This is, I think, unfair. I have often been surprised by this tendency, undeniably southern English and very specifically London based, to see not only Scotland, but northern parts of England as well, as if they were parts of the third world. The British media, which sees London as the centre of the universe and anything past the Watford Gap typified as ‘north’, makes programmes for a southern audience, never for one minute considering what it must be like for a Scot watching it. I would like to see how they would react if I made a programme in which I went down to London and essentially poked fun at their culture, food and architecture. If I provoked the stereotype that all Londoners are wishy washy new media types or crooked bankers, all of whom are privately educated and seemingly allergic to graft, I wonder how it would be perceived there?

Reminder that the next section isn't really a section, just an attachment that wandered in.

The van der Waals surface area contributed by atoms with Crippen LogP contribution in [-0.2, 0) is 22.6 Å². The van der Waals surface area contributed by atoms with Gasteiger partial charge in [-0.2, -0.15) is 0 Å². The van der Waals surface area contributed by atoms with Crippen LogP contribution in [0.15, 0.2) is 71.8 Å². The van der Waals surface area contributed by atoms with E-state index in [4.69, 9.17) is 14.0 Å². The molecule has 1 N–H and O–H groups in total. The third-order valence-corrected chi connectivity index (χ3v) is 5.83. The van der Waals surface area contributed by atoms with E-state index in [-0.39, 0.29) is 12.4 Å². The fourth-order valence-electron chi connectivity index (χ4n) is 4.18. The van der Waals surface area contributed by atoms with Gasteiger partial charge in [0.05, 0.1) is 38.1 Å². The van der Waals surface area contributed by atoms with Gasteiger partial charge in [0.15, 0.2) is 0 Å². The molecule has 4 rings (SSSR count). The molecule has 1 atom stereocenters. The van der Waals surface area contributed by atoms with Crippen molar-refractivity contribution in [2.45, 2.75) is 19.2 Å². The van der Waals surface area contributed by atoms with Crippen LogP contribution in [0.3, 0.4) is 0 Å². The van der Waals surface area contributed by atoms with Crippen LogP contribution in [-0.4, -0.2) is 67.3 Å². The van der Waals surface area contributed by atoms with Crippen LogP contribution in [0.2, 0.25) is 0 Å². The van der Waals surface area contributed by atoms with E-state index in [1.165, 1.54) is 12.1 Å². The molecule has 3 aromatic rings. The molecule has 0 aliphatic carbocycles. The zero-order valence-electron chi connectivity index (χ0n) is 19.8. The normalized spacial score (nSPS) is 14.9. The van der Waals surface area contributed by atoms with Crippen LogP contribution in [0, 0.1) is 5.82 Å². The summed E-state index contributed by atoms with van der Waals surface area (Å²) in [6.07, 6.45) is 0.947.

Speaking as someone who has lived in both Scotland and England, I can with confidence say that the problems that my home country experiences are exactly the same as the ones experienced down south, and that if I had a choice between facing a generic Scottish ned or a London chav, I would face off against the ned any day. At least you know you aren’t going to get shot.

MICROSOFT’S decision to block Xbox users who have modded their console to play illegal copied games will no doubt be seen by most as a strike against ne’er-do-wells who broke the rules and are getting what they deserve. However, this is undoubtedly a watershed moment in the battle against computer piracy, that most hard to prosecute of crimes.